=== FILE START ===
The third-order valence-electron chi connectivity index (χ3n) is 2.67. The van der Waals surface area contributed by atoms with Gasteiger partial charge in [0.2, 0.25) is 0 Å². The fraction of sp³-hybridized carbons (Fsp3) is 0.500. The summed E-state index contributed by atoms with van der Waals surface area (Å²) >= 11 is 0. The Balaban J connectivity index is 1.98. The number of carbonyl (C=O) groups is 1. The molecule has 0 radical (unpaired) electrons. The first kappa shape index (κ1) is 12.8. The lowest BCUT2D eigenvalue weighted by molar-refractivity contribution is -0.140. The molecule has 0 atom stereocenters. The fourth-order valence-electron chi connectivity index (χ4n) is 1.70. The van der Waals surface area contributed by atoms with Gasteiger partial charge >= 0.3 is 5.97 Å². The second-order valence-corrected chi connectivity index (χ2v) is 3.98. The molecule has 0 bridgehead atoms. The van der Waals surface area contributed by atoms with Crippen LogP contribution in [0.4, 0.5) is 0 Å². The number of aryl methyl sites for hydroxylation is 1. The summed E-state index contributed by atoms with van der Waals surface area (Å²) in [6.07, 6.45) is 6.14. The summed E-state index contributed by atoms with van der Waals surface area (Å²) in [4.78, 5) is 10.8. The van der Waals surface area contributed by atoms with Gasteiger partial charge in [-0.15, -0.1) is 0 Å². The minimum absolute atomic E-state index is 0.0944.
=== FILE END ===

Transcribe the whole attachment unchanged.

The third-order valence-electron chi connectivity index (χ3n) is 2.67. The van der Waals surface area contributed by atoms with Gasteiger partial charge in [0.2, 0.25) is 0 Å². The fraction of sp³-hybridized carbons (Fsp3) is 0.500. The summed E-state index contributed by atoms with van der Waals surface area (Å²) >= 11 is 0. The Balaban J connectivity index is 1.98. The number of carbonyl (C=O) groups is 1. The molecule has 0 radical (unpaired) electrons. The first kappa shape index (κ1) is 12.8. The lowest BCUT2D eigenvalue weighted by molar-refractivity contribution is -0.140. The molecule has 0 atom stereocenters. The fourth-order valence-electron chi connectivity index (χ4n) is 1.70. The van der Waals surface area contributed by atoms with Gasteiger partial charge >= 0.3 is 5.97 Å². The second-order valence-corrected chi connectivity index (χ2v) is 3.98. The molecule has 0 bridgehead atoms. The van der Waals surface area contributed by atoms with Crippen LogP contribution in [0.4, 0.5) is 0 Å². The number of aryl methyl sites for hydroxylation is 1. The summed E-state index contributed by atoms with van der Waals surface area (Å²) in [6.07, 6.45) is 6.14. The summed E-state index contributed by atoms with van der Waals surface area (Å²) in [4.78, 5) is 10.8. The van der Waals surface area contributed by atoms with Gasteiger partial charge in [-0.15, -0.1) is 0 Å². The minimum absolute atomic E-state index is 0.0944.